Marine Fish Kill in the Marovo Lagoon interview with Mr Fensal Fate

This is a brief report of an interview with Mr. Fensal Fate from Patukae School. Date 04/07/2011, 4:30pm. About the recent fish kill in the Marovo Lagoon.
The event that occurred at that time and in weeks following resulted in the deaths of thousands of fish and other marine life in the estimated 42 square km affected area in the Marovo Lagoon.
”  ….. the sea turned from its original colour to yellowish and in some other parts greenish, large quantities of fish floated up to the surface struggling to survive but were found dead after a few days” – Mr Fensal Fate
  He also said, that some old people had experienced such incident before but not in great numbers as what is happening now. Only one or two dead fish being seen floating around the coastal areas and even beside the mangroves.
  Reports about the death of marine life has been sent via email to national and international authorities for possible assistance looking for the reasons behind the Marine deaths.
Teams from the Ministry of environment came to assess the situation and also a the from the University of Queensland under the supervision of Dr. Simon where they collected samples from the dead fish, turtles and other marine species which will be sent over to Australia for lab experiment.
People have been advised in the the affected area to not touch the sea or fish, until samples are process will tell the root cause of the fish kill. People are now dependent on root crops and vegetables for food”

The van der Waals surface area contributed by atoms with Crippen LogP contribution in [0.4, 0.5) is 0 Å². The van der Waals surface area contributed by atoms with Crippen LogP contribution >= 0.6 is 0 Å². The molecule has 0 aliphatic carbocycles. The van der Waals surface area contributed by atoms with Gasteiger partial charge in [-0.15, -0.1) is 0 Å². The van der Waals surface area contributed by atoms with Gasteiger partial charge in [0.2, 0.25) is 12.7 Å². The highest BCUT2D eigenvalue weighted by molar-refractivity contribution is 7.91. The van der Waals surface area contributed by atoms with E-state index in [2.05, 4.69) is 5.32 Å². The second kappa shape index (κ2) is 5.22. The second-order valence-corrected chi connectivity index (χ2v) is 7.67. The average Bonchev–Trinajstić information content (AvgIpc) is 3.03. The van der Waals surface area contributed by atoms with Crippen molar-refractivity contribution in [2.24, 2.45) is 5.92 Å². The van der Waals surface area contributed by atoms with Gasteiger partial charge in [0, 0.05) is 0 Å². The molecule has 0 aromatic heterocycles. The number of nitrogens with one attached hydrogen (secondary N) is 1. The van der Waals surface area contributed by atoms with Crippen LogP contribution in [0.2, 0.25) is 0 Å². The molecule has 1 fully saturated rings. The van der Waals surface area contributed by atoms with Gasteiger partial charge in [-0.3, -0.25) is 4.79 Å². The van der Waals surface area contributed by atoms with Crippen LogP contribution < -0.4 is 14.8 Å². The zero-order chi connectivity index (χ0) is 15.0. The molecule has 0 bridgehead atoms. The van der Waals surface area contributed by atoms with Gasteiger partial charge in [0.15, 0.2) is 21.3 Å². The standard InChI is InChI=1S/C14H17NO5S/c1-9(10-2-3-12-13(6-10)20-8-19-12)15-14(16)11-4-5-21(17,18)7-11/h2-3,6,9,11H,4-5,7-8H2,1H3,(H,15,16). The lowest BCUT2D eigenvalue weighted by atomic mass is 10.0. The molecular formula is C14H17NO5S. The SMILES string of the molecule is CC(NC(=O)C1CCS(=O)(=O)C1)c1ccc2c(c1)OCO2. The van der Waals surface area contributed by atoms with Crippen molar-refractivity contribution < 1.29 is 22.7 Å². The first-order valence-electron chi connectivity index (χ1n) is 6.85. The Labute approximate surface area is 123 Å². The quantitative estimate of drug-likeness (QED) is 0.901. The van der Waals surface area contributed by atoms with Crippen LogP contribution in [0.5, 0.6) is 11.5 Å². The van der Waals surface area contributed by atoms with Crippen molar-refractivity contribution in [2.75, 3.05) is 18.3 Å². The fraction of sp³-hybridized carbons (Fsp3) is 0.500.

See attach for some pictures of the event happening during the recent fish kill.

(Lydia, Patukae CHS)

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This interview was conducted as part of the Marovo Wiki OER workshop in the Marovo Lagoon
The Marovo wiki project supports the transmission of an indigenous pacific language, knowledge and worldviews from elders to youth. Developed in both the Marovo and English languages, the organization of content is facilitated by networking and an online community of practice which is based upon the extensive knowledge of the bio-physical environment possessed by the people of Marovo Lagoon. It’s more than 1,200 terms and definitions in the Marovo language follow an entirely Marovo cultural logic.
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Interview with Mr Charlie Vagara and Mr Jackson Busu on the Fish Kill in the Marovo Lagoon

Fish kill in central Marovo – Interview with Mr Charlie Vagara

This is a post by Mr Nathaniel Nausi from Chubikopi Primary School interviewing Mr Charlie Vagara from the Patukae Community High school regarding the recent fish kill experienced in the central Marovo region during the month of June 2011.

Mr Vagara talked about the discoloration of the sea with greenish, brownish and traces of re d colored water at some isolated places with in the affected area and also the mass death of aquatic creatures seen floating on the sea surface. Mr Vagara also talked about the water turbidity which was very  low during the very high peak.

 

In simple terms we can say that we hardly can see through a depth of one meter from the sea surface.

The interviewee high lights that according to elders talked about how similar occurrence had occurred in the past though incredibly small and constricted to certain marine organisms such as fish.

Mr Vagara also pointed to large scale logging activities in the impacted area have contributed to the high level of sediments and nutrients that enters the sea; this is very evident when orange plumes covered the affected area during wet season.